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The Passive House Classes: Classic, Plus and Premium

Renewable energy is the ideal complement to the efficiency of the Passive House Standard. In order to provide guidance for this combination, the Passive House Institute offers three tiers for its building certification: Classic, Plus and Premium. They classify the building in terms of their overall efficiency level and the renewable energy generation. The classes Plus and Premium were first introduced with PHPP version 9 (2015) as addition to the well-established Passive House Classic.

The functional definition of the Passive House and EnerPHit standards remain unchanged and is the same for all three classes (relating to useful energy demand for heating and cooling, as well as airtightness and comfort criteria). The assessment of the different classes is driven by the total primary energy demand, as well as renewable energy supply. The higher the achieved level of overall efficiency and of renewable energy generation, the higher the Passive House class. The Passive House classes are assessed using the PER methodology, Primary Energy Renewable.

The classification is available for newbuild Passive House buildings, as well as for EnerPHit retrofits. In the case of EnerPHit the PER targets are adjusted slightly to account for the higher heating energy demand limits

There are different ways of achieving a higher Passive House class. This article shows details and examples of how to reach the different Passive House Classes, including explanations of how different energy supply systems are considered in the PER methodology (biomass, solar thermal etc.).

PER limits for the three Passive House Classes. Plus and Premium classes call for increased overall efficiency (figures on the right) and also require a certain amount of renewable energy generation (figures on the left).

Selected case studies:

Renewable energy generation

Renewable energy generation in the context of buildings is typically assessed based on achieving a “net-zero” or even “positive” energy balance. The intention of these approaches is to generate at least as much energy as is being consumed over the course of the year in absolute terms, i.e. MWh per year. While this initially appears intuitive, this approach presents challenges and can be very misleading:

  • In a “net” energy balance, effects of energy storage and distribution losses are neglected entirely. The additional energy needs to cover storage losses can, however, be quite significant (especially for heating demand, as shown by the PER methodology). For an honest “zero-energy” approach, these losses would need to be taken into account.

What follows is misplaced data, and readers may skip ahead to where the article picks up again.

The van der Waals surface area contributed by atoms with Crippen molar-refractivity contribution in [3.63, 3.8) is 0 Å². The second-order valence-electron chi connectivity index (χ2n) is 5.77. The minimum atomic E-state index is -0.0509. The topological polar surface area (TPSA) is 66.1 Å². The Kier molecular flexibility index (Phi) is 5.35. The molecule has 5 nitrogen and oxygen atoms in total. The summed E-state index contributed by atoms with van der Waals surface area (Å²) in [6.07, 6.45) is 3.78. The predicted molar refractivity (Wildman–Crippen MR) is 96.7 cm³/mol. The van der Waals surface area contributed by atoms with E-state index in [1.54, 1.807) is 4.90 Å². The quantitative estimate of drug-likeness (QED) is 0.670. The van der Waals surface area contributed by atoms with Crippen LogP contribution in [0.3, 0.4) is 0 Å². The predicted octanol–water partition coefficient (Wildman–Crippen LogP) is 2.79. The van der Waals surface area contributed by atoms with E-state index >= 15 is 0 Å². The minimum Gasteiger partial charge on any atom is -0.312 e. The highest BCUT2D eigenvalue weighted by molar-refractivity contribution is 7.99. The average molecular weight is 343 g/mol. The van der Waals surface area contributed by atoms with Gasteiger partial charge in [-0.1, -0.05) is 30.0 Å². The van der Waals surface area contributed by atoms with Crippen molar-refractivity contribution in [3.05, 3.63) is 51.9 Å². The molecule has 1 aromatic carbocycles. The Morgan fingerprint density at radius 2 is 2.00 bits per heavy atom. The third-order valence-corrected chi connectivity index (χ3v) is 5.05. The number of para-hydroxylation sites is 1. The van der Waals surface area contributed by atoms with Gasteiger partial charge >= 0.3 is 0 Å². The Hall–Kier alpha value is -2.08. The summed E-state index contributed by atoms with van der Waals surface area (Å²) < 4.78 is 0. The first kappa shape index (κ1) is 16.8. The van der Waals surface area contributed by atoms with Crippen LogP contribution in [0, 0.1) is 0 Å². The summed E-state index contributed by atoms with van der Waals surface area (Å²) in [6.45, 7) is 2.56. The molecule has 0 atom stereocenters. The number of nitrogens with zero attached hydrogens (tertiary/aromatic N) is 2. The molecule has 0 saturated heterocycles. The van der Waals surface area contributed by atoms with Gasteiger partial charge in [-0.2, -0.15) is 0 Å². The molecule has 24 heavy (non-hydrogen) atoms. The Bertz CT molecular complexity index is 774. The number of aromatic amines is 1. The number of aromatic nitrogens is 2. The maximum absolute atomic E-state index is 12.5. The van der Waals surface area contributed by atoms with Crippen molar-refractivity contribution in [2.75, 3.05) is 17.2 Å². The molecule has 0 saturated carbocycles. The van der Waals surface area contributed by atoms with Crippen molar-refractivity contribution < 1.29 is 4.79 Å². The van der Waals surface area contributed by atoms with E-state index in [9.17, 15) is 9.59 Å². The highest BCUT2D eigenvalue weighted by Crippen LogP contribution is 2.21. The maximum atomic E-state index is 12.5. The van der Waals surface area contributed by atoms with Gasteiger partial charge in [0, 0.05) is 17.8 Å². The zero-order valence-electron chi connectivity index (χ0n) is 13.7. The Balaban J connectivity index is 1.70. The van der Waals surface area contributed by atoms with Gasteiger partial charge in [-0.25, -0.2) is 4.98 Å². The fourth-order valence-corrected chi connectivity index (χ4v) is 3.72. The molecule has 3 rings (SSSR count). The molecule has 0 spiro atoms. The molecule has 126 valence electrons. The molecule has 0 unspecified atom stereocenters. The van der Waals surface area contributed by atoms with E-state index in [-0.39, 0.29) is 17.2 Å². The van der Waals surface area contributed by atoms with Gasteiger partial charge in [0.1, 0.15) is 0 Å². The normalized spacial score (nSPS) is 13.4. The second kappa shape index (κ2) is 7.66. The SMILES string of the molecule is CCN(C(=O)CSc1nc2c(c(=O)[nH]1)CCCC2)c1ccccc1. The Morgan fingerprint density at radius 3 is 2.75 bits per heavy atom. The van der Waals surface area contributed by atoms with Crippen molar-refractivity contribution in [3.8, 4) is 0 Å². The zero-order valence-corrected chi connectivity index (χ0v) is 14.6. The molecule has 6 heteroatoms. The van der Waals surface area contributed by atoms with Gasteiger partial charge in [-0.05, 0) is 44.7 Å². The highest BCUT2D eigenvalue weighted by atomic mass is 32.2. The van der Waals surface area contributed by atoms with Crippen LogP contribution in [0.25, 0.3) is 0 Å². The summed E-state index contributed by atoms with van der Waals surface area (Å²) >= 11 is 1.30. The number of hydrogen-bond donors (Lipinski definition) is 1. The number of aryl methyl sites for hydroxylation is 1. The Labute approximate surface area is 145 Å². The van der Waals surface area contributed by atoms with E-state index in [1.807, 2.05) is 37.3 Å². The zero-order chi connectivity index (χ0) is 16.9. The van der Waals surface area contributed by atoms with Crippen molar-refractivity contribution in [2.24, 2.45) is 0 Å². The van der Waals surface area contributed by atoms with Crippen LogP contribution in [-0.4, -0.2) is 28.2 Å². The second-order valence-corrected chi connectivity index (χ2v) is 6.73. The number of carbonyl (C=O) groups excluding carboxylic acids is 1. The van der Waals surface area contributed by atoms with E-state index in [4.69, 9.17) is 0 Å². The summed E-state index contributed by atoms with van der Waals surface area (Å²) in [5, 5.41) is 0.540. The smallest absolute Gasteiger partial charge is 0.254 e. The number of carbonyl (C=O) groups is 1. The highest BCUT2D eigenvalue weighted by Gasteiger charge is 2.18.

• It is easier to offset the absolute energy demand in the case of a single family home than it is for a multi-storey building. Multi-story buildings, however, have a lower impact in terms of space and material use and are therefore advantageous in terms of sustainable housing developments.

Instead of off-setting energy demand and energy generation, the Passive House concept rates both aspects independently of one another. The energy demand is measured against the value of the service, which is represented by the useful space of the building, the so-called “Treated floor area (TFA)”. The renewable generation is measured against the area that the building occupies and that is therefore longer available for other uses: the “Projected building footprint (PBF)”. This approach of independent assessment of the efficiency level (with respect to the living area) and the energy generation (with respect to the projected footprint area) encourages optimised solutions for both parameters. Regardless of whether the building is a bungalow or an office tower, it is ensured that the energy input needed for health and comfort is low and the energy output with respect to the locally available renewable resources is high. Bungalows will automatically become “plus-energy” houses in many cases, whilst high-rises will not be penalised for not achieving “net-zero”.

In both situations shown the total living space is the same, provided by three single family homes (left) or one multifamily building (right). It is much easier for a single family houses to achieve a net-zero energy balance because of the larger roof space, which puts the multifamily building at a disadvantage. In the PER methodology energy generation is assessed based in the individul building's footprinta area. Assuming the buildings have the same efficiency level, the multifamily can achieve the same PH Class rating as a single family house. © PHI
Using the projected building footprint (PBF) as reference area provides an equitable approach for renewable energy generation. © Bronwny Barry Our all-renewable energy future: Passive House Plus & Premium

See also

Current building certification criteria including the categories Classic, Plus and Premium

"Primary Energy Renewable" (PER) - Passipedia landing page

Classic, Plus, Premium: The Passive House classes and how they can be reached

iPHA fact sheet No. 3: The new Passive House Classes based on the PER system and their implications

We welcome any questions or comments regarding the Passive House categories, PER factors or building certification criteria. Please send them to

certification/passive_house_categories.txt · Last modified: 2024/04/19 10:55 by jgrovesmith